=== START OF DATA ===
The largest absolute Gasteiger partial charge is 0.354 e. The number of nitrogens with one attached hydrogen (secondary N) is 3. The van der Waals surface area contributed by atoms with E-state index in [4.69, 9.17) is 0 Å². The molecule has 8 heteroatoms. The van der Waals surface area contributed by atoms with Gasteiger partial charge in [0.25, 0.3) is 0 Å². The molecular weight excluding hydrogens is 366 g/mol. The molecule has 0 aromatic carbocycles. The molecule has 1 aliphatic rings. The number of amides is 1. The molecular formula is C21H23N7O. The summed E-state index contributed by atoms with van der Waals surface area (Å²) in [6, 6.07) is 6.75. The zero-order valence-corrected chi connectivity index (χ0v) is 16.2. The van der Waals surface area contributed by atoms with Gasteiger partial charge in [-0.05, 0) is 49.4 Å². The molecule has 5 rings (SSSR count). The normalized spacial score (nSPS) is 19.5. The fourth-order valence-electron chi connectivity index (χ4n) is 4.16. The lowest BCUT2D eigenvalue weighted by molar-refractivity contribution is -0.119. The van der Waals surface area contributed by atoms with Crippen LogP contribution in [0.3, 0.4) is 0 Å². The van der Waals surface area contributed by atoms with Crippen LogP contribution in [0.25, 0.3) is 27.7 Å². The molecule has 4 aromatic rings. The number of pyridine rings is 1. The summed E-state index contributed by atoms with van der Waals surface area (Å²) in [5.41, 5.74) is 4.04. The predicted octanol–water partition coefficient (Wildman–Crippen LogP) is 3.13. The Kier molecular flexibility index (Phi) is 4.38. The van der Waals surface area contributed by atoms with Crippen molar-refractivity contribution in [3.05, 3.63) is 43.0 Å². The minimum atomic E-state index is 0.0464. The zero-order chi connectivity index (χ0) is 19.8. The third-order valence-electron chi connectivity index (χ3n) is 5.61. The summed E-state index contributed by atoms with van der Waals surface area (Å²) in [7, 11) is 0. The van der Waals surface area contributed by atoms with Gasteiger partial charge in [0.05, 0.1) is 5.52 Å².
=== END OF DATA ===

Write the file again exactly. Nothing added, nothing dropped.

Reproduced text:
The largest absolute Gasteiger partial charge is 0.354 e. The number of nitrogens with one attached hydrogen (secondary N) is 3. The van der Waals surface area contributed by atoms with E-state index in [4.69, 9.17) is 0 Å². The molecule has 8 heteroatoms. The van der Waals surface area contributed by atoms with Gasteiger partial charge in [0.25, 0.3) is 0 Å². The molecular weight excluding hydrogens is 366 g/mol. The molecule has 0 aromatic carbocycles. The molecule has 1 aliphatic rings. The number of amides is 1. The molecular formula is C21H23N7O. The summed E-state index contributed by atoms with van der Waals surface area (Å²) in [6, 6.07) is 6.75. The zero-order valence-corrected chi connectivity index (χ0v) is 16.2. The van der Waals surface area contributed by atoms with Gasteiger partial charge in [-0.05, 0) is 49.4 Å². The molecule has 5 rings (SSSR count). The normalized spacial score (nSPS) is 19.5. The fourth-order valence-electron chi connectivity index (χ4n) is 4.16. The lowest BCUT2D eigenvalue weighted by molar-refractivity contribution is -0.119. The van der Waals surface area contributed by atoms with Crippen LogP contribution in [0.3, 0.4) is 0 Å². The van der Waals surface area contributed by atoms with Crippen LogP contribution in [0.25, 0.3) is 27.7 Å². The molecule has 4 aromatic rings. The number of pyridine rings is 1. The summed E-state index contributed by atoms with van der Waals surface area (Å²) in [5.41, 5.74) is 4.04. The predicted octanol–water partition coefficient (Wildman–Crippen LogP) is 3.13. The Kier molecular flexibility index (Phi) is 4.38. The van der Waals surface area contributed by atoms with Crippen molar-refractivity contribution in [3.05, 3.63) is 43.0 Å². The minimum atomic E-state index is 0.0464. The zero-order chi connectivity index (χ0) is 19.8. The third-order valence-electron chi connectivity index (χ3n) is 5.61. The summed E-state index contributed by atoms with van der Waals surface area (Å²) in [7, 11) is 0. The van der Waals surface area contributed by atoms with Gasteiger partial charge in [0.05, 0.1) is 5.52 Å².